Unclear circumstances, unfair conditions, but the ultimate truth. The year’s most unfair group test to beat its way through the fog and marketing hype surrounding the wheelsize chaos! The mud’s flying, the chain’s rattling, and then suddenly you recognize the dreaded crack of the frame breaking… but that’s just a minor problem these days. What’s much worse is actually trying to navigate your way through the fog to find which bike to buy. With endless categories that split cycling into every potential discipline or even ride type, there are wheel sizes and tyre sizes being touted, from 26”, 27.5”, 27+, 650B, 29”, 29+, tour, super tourer, trail, all-mountain, super all-mountain, enduro, enduro light, freeride light… which direction are we supposed to take? And while the answers should be pretty easy, it doesn’t seem like the marketing professionals, the magazines, or the tech geeks want to accept this.

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We are the first to admit that we love progress, new technology, and advancements, but even we’re a little in awe at just how quickly the bike industry churns out the latest innovation – it’s not only confusing for the industry as well, but also presents a real challenge for consumers. For retailers, there’s uncertainty that comes hand in hand with the excitement – after all, new standards and sizes might mean a premature end to sales of stock they’ve already got their hands on. For consumers, you might end up being presented with the shop’s now-redundant cast-offs. However, good, decent retailers can both discount and counsel, seeing the potential in both these acts.

Over the past few years, the amount of progress within the world of mountain bikes has been huge. As suspension systems improved, components got lighter, and frames more efficient, the lines between the once-clear categories that used to put us all firmly into our respective riding places became blurred. As a result, our purchasing decisions can no longer be purely based on number crunching. And that’s exactly what this test has shown us as we put identical models from the same manufacturer up against each other – the differences aren’t so much in the names or the specs, but purely the wheel and tire sizes.

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Plus bikes, or bikes with plus-size tyres, are the trend for 2016. Despite many assumptions, we’re not talking about a new wheel size measurement. The ‘Plus’ (aka B+, 27.5+, or 29+) represents the width of the tyres, which can be up to 3.0” on rims that measure up to 50 mm wide. On paper, their design unites the grip of voluminous fat tyres with the agility of the narrower ones, thereby delivering yet more traction and stability without being overly bulky. But does it work in reality? Has the bike industry succeeded in producing something wholly unthinkable for cars – have they designed a tractor that behaves like a Ferrari?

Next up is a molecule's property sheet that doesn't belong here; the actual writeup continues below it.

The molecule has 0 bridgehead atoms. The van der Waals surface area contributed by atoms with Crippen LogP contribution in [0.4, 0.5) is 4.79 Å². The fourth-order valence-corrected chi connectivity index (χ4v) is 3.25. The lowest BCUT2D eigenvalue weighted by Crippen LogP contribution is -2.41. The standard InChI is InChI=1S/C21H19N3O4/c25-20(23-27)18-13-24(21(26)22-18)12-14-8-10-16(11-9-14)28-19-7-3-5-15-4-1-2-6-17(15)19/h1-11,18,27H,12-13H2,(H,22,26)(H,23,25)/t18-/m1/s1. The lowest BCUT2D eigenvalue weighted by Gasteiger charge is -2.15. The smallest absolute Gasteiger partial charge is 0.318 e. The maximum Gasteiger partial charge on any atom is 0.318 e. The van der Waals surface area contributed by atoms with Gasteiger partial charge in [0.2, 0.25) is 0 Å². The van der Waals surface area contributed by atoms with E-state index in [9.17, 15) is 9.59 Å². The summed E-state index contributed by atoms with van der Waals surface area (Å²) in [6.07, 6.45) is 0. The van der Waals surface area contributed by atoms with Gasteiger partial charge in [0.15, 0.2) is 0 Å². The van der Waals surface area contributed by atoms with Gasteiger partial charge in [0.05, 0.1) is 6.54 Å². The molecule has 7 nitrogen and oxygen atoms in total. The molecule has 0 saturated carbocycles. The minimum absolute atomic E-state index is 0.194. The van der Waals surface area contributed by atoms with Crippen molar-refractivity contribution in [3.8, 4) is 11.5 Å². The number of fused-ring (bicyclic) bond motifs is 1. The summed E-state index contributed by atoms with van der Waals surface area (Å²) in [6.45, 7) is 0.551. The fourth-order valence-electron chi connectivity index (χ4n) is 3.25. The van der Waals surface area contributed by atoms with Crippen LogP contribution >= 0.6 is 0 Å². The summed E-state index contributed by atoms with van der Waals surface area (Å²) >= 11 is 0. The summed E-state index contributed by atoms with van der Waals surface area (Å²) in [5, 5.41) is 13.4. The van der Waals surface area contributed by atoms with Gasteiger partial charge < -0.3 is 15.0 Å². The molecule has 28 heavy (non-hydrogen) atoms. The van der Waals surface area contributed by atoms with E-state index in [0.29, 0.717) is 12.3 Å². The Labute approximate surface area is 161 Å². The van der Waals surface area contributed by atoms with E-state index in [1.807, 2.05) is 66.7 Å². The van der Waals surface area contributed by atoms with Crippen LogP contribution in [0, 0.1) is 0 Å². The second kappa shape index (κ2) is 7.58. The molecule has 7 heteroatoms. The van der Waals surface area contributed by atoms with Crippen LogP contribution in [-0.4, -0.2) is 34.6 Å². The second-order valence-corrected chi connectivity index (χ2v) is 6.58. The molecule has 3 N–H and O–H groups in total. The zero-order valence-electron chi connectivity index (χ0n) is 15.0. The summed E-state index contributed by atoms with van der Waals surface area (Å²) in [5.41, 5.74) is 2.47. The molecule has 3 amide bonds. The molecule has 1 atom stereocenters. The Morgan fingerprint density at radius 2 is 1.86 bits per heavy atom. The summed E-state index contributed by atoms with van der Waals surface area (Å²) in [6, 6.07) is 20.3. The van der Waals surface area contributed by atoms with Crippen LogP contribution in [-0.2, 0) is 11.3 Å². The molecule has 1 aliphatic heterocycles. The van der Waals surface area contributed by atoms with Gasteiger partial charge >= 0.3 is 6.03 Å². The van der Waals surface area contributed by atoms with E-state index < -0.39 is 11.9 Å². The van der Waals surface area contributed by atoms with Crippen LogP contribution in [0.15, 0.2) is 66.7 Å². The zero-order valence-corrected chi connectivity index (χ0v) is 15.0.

Before we delve even further into the topic of plus-size tyres, it’s crucial that no one overlooks one detail: we’re not buying a wheel or tyre size, we’re buying a bike. And when you set out to buy a bike, there are some fundamental questions you should ask yourself: how good am I? What sort of style do I ride with? What do I expect from my bike? Where do I mainly ride?

The answers to these questions are paramount to finding a suitable model. These days, you’re unlikely to find a really bad bike – but you might come across the odd concept or two that just doesn’t suit you. Think about it: racers have to take elements into consideration that are different from someone who’s just after a bike for fun loops on their local home trails, or even from a long-distance rider who’s planning on spending hours in the saddle crossing the Alps. Of course, wheel sizes do make a difference here – but the whole package is definitely more important.

Apples and pears – the test

You could argue we’re comparing apples with pears in this group test, and you’d be right. Even prior to the testing, our office rapidly descended into heated discussions attempting to define the exact direction and purpose of the test. Those buying bikes today should pay more attention to the complete bike, rather than the tyre size, right? And that’s exactly what we decided to look at. We never planned on crowning a victor in this group test; our aim was to show you exactly how great the differences can be between bikes, and how you can choose the right one.

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Lab analysis – no thanks!

Who decides which lab stats are good and bad, and to what extent can this data even help us in reality? Of course, we’re 100% advocates of hard facts, but we could see that a sterile, purely lab-based comparison wouldn’t help us in this group test; it was far more important for the riders to assess how they felt the tyres actually rode.

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Our test team and test track

Idyllic Latsch, in South Tyrol, provided the perfect conditions for this test. The test crew included pros and amateurs, reflecting the needs and wants of broad a spectrum of riders. Also part of the team was the current German Enduro Champion, Fabian Scholz, who relished the diverse mountainous test tracks around Latsch. Each ride served up a medley of terrain, with everything from berms, rock gardens, roots, dust, and loamy terrain represented, giving a taste of virtually any ride.

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Take a look at the bigger picture

How a bike rides in reality can never be purely reduced to number crunching. Neither the geometry stats, the wheel size, nor the amount of travel can really reveal how a bike will handle the trails. Proof of this is the fact that despite having almost identical travel, no two bikes in this group test behaved the same. We had agile and playful ones, smooth 27.5ers, and harder-to-handle cumbersome rides. There were 29ers that you would willingly ride a marathon on despite their 140 mm of travel.